Even if children are not forced to work, in many instances, their rights are not met and they are denied opportunities for education, healthcare, nutritious food and a safe environment. Their parents are unable to ensure their well-being because of poverty or other circumstances.

When denied these basic rights, children are unable to grow up to be happy, healthy adults. Their potential remains unexplored, locked within them, and in future they are not able to fulfil their responsibilities as adults and parents. For example, if they didn’t have a chance to get proper education, they may not realise its importance, or their circumstances (as because of lack of education they may not get a good job) may not allow them to educate their children, and thus, in turn, denying them their right to education.

Universal Children’s Day is a day to celebrate children and to create awareness around the world about the rights of the children and stand up for those who are denied their rights and have to face discrimination, abuse, exploitation and violence, whether physical or psychological.

On this day, world leaders and leaders of every country should think about the conditions of children and what needs to be done to improve their lot for them and the future of the country. It is the day when leaders should pledge to protect the rights of the children, end child labour and violence against children and guarantee access to education and healthcare. It is time to create awareness regarding the problems children face around the world and take collective actions to improve the welfare of all children.

To protect the children, Unicef and its partners expect the governments to adopt policies that include ensuring that all children have a chance to learn and, that too in such a way that the digital divide is also closed. They should also guarantee access to health and nutrition services, and ensure that all children are vaccinated against preventable childhood diseases, and support and protect the mental health of children and young people.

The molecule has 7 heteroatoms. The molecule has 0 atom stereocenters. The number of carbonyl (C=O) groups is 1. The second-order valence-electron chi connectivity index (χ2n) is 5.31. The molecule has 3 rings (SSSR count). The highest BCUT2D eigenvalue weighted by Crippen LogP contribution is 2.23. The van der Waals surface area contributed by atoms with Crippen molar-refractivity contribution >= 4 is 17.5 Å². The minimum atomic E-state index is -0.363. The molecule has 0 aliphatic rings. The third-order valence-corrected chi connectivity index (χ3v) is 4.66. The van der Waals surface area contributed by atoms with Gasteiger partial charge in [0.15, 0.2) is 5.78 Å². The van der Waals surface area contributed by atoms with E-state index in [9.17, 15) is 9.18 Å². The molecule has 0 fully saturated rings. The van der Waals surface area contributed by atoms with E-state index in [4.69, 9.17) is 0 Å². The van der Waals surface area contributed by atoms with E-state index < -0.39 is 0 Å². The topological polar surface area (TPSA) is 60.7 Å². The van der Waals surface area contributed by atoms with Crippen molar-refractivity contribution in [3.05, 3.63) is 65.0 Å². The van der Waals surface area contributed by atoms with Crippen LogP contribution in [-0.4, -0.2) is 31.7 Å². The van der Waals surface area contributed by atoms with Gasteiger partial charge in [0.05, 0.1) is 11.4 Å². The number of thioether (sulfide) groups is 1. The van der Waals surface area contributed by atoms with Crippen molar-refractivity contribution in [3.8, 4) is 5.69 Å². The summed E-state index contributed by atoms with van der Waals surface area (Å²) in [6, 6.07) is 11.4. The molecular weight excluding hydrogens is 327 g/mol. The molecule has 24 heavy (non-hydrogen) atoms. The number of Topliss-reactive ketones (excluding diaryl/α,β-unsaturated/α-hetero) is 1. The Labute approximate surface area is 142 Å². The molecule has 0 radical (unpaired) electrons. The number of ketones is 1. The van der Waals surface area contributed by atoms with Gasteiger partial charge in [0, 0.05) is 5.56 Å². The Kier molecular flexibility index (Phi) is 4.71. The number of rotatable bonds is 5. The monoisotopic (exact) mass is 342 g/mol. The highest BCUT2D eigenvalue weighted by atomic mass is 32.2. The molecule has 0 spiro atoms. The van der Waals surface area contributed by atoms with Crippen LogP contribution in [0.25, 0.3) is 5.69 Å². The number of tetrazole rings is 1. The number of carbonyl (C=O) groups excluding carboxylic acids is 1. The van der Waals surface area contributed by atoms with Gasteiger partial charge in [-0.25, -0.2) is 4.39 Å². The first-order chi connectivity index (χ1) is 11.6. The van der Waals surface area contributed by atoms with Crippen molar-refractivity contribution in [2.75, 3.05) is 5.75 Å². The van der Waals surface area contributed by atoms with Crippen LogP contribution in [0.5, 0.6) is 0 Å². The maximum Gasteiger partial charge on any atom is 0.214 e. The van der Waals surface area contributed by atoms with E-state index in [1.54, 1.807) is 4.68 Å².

Steps need to be taken to bring an end to abuse, gender-based violence and neglect in childhood; ensure access to clean water, sanitation and hygiene and address environmental degradation and climate change. Government policies should include steps to reverse the rise in child poverty and ensure an inclusive recovery for all, as well as redouble efforts to protect and support children and their families living through conflict, disaster and displacement.

What you can do

While, as every year, you participate in various activities such as singing, dancing, stage dramas, speech and declamation contests with zest and vigour regarding Children’s Day and decorate your school and class with multi-coloured ribbons and balloons, etc., don’t forget two things:

1) Be thankful that you have the chance to enjoy all the facilities and rights and always be mindful of those who are not as privileged as you are, try to help them in whatever way you can;

2) You owe it to your future generations (not just your children, but all the world’s children) to leave a better world where all children enjoy their rights as recognised by the world leaders in the Convention on the Rights of the Child.

Published in Dawn, Young World, November 20th, 2021